Cyborgs are human-machine hybrids with organic and mechatronic body parts. Like humans, cyborgs may use their additional body parts for physical tasks and communication. In this study, we investigate how additional arms can be used to communicate. While using additional arms to perform physical tasks has been researched, using them to communicate is an area that is largely unexplored.  Our study is divided into three stages: a pilot study, implementation, and a user study. In this paper, we discuss our efforts as related to the first two stages of our study. The pilot study was used to determine user expectations for the arms. Participants found the arms effective for describing an area from a fixed location. Users also preferred additional arms that can be controlled and are physically similar to their existing arms. Our prototype consists of a virtual mirror that augments the user’s body with additional arms. We discuss future directions for improving our implementation and outline a plan for the user study.

Video Preview: https://www.youtube.com/watch?v=CwnPO8OpI_I&index=65&list=PLqhXYFYmZ-VfT...

Link to paper: https://dl.acm.org/citation.cfm?id=3188683 

Creator: 
Exploring the use of extra hands for communication
Monday, January 22, 2018 - 11:45am
Lab Member: 
Anthony Tran

Supernumerary Arms for Gestural Communication

Overview

Monday January 22nd, 2018
Exploring the use of extra hands for communication

Cyborgs are human-machine hybrids with organic and mechatronic body parts. Like humans, cyborgs may use their additional body parts for physical tasks and communication. In this study, we investigate how additional arms can be used to communicate. While using additional arms to perform physical tasks has been researched, using them to communicate is an area that is largely unexplored.  Our study is divided into three stages: a pilot study, implementation, and a user study. In this paper, we discuss our efforts as related to the first two stages of our study. The pilot study was used to determine user expectations for the arms. Participants found the arms effective for describing an area from a fixed location. Users also preferred additional arms that can be controlled and are physically similar to their existing arms. Our prototype consists of a virtual mirror that augments the user’s body with additional arms. We discuss future directions for improving our implementation and outline a plan for the user study.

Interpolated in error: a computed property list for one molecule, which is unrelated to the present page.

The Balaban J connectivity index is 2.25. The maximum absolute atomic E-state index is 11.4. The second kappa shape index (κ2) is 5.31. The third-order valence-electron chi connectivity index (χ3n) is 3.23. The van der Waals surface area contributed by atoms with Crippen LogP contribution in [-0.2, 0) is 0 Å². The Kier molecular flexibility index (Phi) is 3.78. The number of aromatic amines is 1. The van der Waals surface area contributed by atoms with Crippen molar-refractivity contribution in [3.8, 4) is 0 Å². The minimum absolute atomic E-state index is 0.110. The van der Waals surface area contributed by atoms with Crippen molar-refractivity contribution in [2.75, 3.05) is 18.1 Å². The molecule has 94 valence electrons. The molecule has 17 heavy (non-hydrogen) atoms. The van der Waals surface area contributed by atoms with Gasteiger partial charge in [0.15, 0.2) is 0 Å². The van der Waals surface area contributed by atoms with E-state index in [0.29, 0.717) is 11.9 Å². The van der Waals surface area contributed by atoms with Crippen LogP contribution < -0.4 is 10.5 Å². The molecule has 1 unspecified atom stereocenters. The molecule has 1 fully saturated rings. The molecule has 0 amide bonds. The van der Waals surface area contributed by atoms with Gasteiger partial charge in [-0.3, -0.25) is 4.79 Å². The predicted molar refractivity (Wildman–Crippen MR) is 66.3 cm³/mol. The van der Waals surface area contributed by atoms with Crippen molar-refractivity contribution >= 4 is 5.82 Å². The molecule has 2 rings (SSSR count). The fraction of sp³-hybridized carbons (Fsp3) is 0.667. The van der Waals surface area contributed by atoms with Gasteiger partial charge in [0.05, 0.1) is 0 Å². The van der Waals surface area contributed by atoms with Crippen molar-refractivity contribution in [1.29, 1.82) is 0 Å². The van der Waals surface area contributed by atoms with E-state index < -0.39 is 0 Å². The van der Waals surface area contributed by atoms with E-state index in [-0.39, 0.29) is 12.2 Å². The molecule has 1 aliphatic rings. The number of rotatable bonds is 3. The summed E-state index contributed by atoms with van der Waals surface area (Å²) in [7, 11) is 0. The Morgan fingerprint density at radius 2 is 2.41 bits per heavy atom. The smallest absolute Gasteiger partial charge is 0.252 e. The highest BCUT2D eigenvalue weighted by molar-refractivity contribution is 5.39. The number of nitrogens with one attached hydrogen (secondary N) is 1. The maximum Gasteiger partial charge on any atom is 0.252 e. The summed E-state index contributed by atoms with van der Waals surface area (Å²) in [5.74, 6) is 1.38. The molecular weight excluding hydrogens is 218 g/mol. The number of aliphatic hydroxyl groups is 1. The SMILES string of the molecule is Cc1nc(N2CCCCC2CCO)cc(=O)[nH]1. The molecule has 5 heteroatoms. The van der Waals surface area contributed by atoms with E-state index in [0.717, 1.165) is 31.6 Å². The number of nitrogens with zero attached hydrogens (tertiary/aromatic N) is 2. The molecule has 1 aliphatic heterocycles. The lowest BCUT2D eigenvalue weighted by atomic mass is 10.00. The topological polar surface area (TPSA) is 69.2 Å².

Video Preview: https://www.youtube.com/watch?v=CwnPO8OpI_I&index=65&list=PLqhXYFYmZ-VfT...

Link to paper: https://dl.acm.org/citation.cfm?id=3188683 

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